Jerry "J Boog” Afemata, a reggae singer of Samoan descent, was born in Long Beach and was raised in Compton, California. Steeped in Samoan culture and as the son of a Samoan chief, J Boog’s large family has had a huge impact on his artistry. He is the youngest of seven brothers and one sister. He credits his sister with being one of his earliest musical influences. She played piano and he began to sing along when she brought home a Bob Marley songbook. Each sibling offered exposure to other genres, such as rap and R&B, which allowed J Boog a sense of freedom to be himself. This variety of musical influence combined with Reggae’s feel good sound that was embraced by the whole Afemata family, J Boog was set on a path to creating his own unique reggae sound.

J Boog is keeping true to his namesake. Nicknamed “Boog” by his siblings because he could never sit still for long, J Boog is currently living and traveling between Hawaii and California. J Boog has not taken a break since the release of his debut album "Hear Me Roar" in 2007. It was his close collaboration with island music pioneer, George "Fiji" Veikoso, whom he met in 2005, that has helped spur the creation of J Boog’s unique sound, as well as pave the way for many other Polynesian artists. Another great milestone in the creation of J Boog’s debut album was when he joined the Hawaii/San Francisco based musical family, Wash House Music Inc. This collaboration started J Boog on a journey that would keep him plenty busy and would also provide the influence for his follow-up album.

In 2008 J Boog teamed up with Yami Bolo and a member of reggae’s royal family, Ambassador Gramps Morgan of Morgan Heritage. He then traveled to Jamaica to experience the culture of Jamaican reggae. This being J Boog's first visit to Jamaica he did not expect to find himself working in such amazing studios such as Bob Marley's "Tuff Gong Studio" , Don Corlean's "Hit Maker Studio", Bobby Digital’s "Digital B Studio", Shaggy's " Big Yard Studio" and Sugar Minott’s “Youth Man Promotions”. Guided by Gramps Morgan, J Boog found himself surrounded by several artists he himself had been influenced by and would later appear on his follow-up album, “Backyard Boogie” in 2011. Backyard Boogie entertained a great spectrum of reggae fans and invited new reggae fans around the world, offering a variety of musical roots, including R&B and Rock. J Boog got back to that feel good, be himself music that is uniquely his. "Backyard Boogie" topped the US Billboard charts and iTunes charts in numerous countries. Featured hits were "Let’s Do It Again”, produced by legendary Don Corleon, and "Sunshine Girl”, produced by Gramps Morgan/Dada-son and featured Morgan Heritage front man, Peetah Morgan. The success of Backyard Boogie earned J Boog the Best New Entertainer Award at the 2012 International Reggae and World Music Awards held in Chicago.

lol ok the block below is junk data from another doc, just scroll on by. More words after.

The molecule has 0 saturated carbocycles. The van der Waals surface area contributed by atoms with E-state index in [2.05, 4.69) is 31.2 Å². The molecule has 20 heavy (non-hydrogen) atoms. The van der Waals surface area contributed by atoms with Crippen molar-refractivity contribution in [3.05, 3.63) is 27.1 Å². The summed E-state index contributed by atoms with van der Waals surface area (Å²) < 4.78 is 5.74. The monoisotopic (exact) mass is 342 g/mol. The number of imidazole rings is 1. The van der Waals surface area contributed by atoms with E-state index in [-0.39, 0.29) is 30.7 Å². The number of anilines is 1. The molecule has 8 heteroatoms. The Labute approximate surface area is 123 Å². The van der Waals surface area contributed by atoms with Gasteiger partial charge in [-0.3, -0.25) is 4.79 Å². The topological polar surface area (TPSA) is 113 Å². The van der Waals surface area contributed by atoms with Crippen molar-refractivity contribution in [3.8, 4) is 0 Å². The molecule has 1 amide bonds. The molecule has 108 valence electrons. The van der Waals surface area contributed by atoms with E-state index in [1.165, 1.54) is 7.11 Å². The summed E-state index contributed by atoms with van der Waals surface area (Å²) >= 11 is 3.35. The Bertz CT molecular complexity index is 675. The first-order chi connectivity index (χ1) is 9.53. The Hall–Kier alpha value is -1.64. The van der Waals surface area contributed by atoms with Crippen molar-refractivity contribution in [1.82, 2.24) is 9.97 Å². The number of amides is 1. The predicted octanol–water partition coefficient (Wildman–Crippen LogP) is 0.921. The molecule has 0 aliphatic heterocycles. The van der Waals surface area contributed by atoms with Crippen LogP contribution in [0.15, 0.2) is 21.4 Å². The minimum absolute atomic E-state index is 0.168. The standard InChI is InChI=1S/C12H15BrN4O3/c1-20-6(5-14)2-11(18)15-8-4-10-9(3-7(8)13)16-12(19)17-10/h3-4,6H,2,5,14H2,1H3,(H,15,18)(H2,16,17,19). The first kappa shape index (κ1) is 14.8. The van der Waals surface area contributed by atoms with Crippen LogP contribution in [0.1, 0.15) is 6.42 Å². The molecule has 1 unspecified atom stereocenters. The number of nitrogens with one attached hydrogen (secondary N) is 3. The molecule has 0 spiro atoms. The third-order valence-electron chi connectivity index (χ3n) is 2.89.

J Boog is a true student of music. He is currently and constantly collaborating and recording, getting his sound out for others to enjoy in many creative ways. In 2013 and 2014 he recorded several singles both independently and collaboratively. In July he released the EP “Live Up!” on Washhouse Hawaii, which reached #18 on the Top Heatseekers chart and #4 on Top Reggae Albums. He has also worked on a mixtape release of his tracks called “My Diamond Life” for fashionista powerhouse Diamond Supply Co. J Boog has toured around the world in locations such as Europe , Africa, Dubai, New Zealand, Australia, United States, and Japan, just to name a few. His music is transparent and preaches that music is the only universal tongue. However, what stays with his listeners is his humility, his deeply engrained commitment to his family and to his proud culture.
Stick Figure
Stick Figure
From the musical imagination of Scott Woodruff emerges a vibrant sonic soundscape, revealed in the newest Stick Figure release, Set in Stone. As with his previous releases, Set in Stone was written, produced and recorded by Woodruff, a self-taught musician.

An intuitive and accomplished producer, Woodruff crafts authentic artistry from the foundation of roots-dub reggae. Cavernous grooves, sparkling electronic orchestration and thick rhythms; songs and sounds that have incubated in a studio cabin in the woods near Santa Cruz, CA, where Woodruff found solace excavating a foundation and constructing a studio, all in preparation for his most ambitious recording to date. When completed, a brotherhood of hard-jamming musicians delivers this widescreen soundtrack in concert performances of consciousness-altering emancipation.

The band’s audience of dedicated fans is expanding. The 14-song Set in Stone – three years in the making – enters at Number One on the Billboard and iTunes Reggae Charts. Built on the hypnotic rhythms and the instantly singable choruses that are Stick Figure trademarks, the newest songs navigate a complex emotional spectrum from pensive introspection to joyful celebration.